In a recent seminar, prominent investing figure and commodities bull Jim Rogers, delivered his take on current world economic affairs and the role of commodities in our economic growth. Read on to find out what he said and how you can play it with exchange traded funds (ETFs).

Investment sage Jim Rogers has exhibited his perspicacious judgment in the marketplace and identified three prominent secular trends: America’s diminishing economic prowess, emerging Chinese power and increased emerging market demand for commodities, writes John Curran for Time Magazine.

Rogers believes that the current bullish commodity cycle started 11 years ago and says that commodity bull markets usually last 18 to 20 years. He is currently more interested in the potential of gold and particularly silver. (Go here for the rundown on  commodity ETFs).

  • SPDR Gold Shares (NYSEArca: GLD): up 20.4% year-to-date
  • iShares Silver Trust (NYSEArca: SLV): up 56.8% year-to-date

Heather Bell for IndexUniverse offers some noteworthy tidbits from Jim Rogers’ recent speech at ETF Securities‘ mini-conference and Q&A.

China. The Chinese want to live like us and they are eager to work for it. They save more and the U.S. owes them a lot of money. According to Rogers, the Chinese are “among the best capitalists in the world.” The only foreseeable problem is with the country’s water supply, which China is actively correcting. (Read more stories on China here).

  • iShares FTSE/Xinhua China 25 Index (NYSEArca: FXI): up 48.3% year-to-date

Ben Bernanke? Rogers is appalled by current governmental policies and holds the Federal Reserve chairman accountable for the devaluing of the dollar. In the mid- or long-term, the United States will be suffering from the effects of the wanton monetary policy.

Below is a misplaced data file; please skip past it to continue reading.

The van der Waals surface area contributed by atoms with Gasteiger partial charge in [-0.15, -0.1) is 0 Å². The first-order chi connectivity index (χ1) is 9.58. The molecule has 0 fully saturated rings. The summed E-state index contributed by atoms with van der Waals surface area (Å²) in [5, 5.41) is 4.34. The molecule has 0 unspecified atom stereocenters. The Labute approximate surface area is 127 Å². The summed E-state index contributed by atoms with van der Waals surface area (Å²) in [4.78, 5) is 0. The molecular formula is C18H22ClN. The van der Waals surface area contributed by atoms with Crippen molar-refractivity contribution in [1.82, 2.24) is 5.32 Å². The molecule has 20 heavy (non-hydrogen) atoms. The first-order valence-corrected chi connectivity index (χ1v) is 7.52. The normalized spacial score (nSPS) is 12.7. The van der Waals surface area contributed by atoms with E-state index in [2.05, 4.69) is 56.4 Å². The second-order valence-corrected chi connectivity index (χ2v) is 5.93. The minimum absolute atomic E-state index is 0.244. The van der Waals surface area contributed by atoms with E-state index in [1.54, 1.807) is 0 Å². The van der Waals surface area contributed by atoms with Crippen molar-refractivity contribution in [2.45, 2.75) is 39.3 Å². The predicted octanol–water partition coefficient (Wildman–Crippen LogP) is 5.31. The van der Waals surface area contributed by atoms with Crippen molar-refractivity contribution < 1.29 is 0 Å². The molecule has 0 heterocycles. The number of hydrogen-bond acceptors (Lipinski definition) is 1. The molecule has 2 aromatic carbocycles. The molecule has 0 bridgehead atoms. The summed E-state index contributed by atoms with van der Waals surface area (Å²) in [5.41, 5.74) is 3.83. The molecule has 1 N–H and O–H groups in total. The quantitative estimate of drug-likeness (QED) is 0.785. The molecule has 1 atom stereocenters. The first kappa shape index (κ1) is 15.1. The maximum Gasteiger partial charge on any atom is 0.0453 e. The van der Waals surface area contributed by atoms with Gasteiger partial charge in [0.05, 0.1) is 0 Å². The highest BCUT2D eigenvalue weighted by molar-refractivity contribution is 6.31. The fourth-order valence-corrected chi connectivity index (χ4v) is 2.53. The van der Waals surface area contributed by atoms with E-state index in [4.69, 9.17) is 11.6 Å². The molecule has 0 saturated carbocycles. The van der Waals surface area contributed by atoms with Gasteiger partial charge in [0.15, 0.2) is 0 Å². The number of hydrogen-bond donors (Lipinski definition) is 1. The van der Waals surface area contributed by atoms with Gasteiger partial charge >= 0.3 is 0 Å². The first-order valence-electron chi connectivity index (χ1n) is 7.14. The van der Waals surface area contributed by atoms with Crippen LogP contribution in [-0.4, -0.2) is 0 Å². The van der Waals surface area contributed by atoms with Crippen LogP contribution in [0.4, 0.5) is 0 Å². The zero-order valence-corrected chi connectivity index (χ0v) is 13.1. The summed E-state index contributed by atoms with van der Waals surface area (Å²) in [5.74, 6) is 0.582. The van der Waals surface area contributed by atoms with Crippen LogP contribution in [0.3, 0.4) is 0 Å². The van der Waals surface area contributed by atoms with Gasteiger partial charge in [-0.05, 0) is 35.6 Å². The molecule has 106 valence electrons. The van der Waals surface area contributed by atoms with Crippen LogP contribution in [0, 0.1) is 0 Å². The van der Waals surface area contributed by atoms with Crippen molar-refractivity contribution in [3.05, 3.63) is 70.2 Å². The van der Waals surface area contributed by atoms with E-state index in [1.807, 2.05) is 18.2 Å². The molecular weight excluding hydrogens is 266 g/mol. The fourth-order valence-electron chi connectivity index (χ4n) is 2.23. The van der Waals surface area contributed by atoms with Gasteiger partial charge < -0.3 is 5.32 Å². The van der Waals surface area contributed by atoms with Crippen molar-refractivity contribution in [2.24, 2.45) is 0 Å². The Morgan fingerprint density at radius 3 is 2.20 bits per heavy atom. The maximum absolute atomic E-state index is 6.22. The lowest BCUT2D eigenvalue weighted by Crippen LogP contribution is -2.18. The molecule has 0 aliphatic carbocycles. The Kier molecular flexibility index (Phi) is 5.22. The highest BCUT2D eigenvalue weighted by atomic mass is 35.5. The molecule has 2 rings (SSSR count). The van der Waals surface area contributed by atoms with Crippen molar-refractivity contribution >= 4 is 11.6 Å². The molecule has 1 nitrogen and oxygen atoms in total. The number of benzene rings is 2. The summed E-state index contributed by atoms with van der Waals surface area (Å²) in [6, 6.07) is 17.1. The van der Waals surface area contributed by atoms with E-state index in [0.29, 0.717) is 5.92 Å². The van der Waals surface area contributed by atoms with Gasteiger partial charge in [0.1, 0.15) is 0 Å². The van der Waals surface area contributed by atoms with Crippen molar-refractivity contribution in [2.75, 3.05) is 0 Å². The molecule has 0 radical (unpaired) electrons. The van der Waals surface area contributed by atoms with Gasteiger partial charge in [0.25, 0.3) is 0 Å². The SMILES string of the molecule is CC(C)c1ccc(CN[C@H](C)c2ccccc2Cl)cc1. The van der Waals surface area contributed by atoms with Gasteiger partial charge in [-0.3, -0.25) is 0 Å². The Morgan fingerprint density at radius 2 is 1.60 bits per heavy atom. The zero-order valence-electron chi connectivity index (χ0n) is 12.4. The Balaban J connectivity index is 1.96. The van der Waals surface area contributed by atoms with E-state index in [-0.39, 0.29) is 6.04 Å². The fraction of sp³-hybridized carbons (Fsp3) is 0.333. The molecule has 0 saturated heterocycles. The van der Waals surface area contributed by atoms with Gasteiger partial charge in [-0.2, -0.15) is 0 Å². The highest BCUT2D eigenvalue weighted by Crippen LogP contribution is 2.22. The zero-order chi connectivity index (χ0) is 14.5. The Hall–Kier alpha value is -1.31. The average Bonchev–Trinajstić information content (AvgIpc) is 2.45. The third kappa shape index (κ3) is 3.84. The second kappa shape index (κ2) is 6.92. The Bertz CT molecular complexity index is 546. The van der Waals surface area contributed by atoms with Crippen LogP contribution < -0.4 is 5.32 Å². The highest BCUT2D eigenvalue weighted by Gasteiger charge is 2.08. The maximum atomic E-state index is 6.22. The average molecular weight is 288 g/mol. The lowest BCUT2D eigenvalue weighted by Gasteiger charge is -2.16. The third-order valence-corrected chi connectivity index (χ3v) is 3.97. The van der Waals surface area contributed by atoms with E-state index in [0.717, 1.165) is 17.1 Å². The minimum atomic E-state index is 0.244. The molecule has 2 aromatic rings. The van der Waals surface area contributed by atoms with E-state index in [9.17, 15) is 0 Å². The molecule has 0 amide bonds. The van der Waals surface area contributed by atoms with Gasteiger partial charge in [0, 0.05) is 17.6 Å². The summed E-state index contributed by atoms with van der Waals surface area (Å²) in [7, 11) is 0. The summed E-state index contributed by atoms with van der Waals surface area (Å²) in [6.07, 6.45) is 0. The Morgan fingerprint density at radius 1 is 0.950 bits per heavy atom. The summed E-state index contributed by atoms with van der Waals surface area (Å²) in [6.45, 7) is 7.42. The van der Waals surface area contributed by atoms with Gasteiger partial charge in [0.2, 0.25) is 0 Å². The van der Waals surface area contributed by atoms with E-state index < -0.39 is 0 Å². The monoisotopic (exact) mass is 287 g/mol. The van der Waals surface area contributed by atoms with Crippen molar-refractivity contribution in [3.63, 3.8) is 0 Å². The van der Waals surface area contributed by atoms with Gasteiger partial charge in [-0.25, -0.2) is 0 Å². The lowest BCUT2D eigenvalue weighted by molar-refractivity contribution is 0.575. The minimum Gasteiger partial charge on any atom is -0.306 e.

U.S. dollar. People are selling the dollar and a possibly unsustainable bubble will occur, and we all know what happens to bubbles. (How to play a weak dollar).

  • PowerShares DB Dollar Bearish (NYSEArca: UDN): up 7.7% year-to-date

Commodities. An increasing population is using up a finite amount of available commodities. Basic supply and demand should dictate the obvious. Rogers goes on to point out that war can result in an attempt to compete for diminishing resources, although war tends to drive up commodities prices.

  • iShares S&P GSCI Commodity-Indexed Trust (NYSEArca: GSG): up 8.6% for the year

U.S. government bonds. Rogers deems short-term bonds “okay,” but advises long-term bonds as unsound. (The issues of bond ETFs).

  • iShares Lehman 7-10 Yr Treasury Bond Fund (NYSEArca: IEF): down 3.9% year-to-date; yields 3.7%

Max Chen contributed to this article.

For full disclosure, Tom Lydon’s clients own shares of GLD and SLV.

The opinions and forecasts expressed herein are solely those of Tom Lydon, and may not actually come to pass. Information on this site should not be used or construed as an offer to sell, a solicitation of an offer to buy, or a recommendation for any product.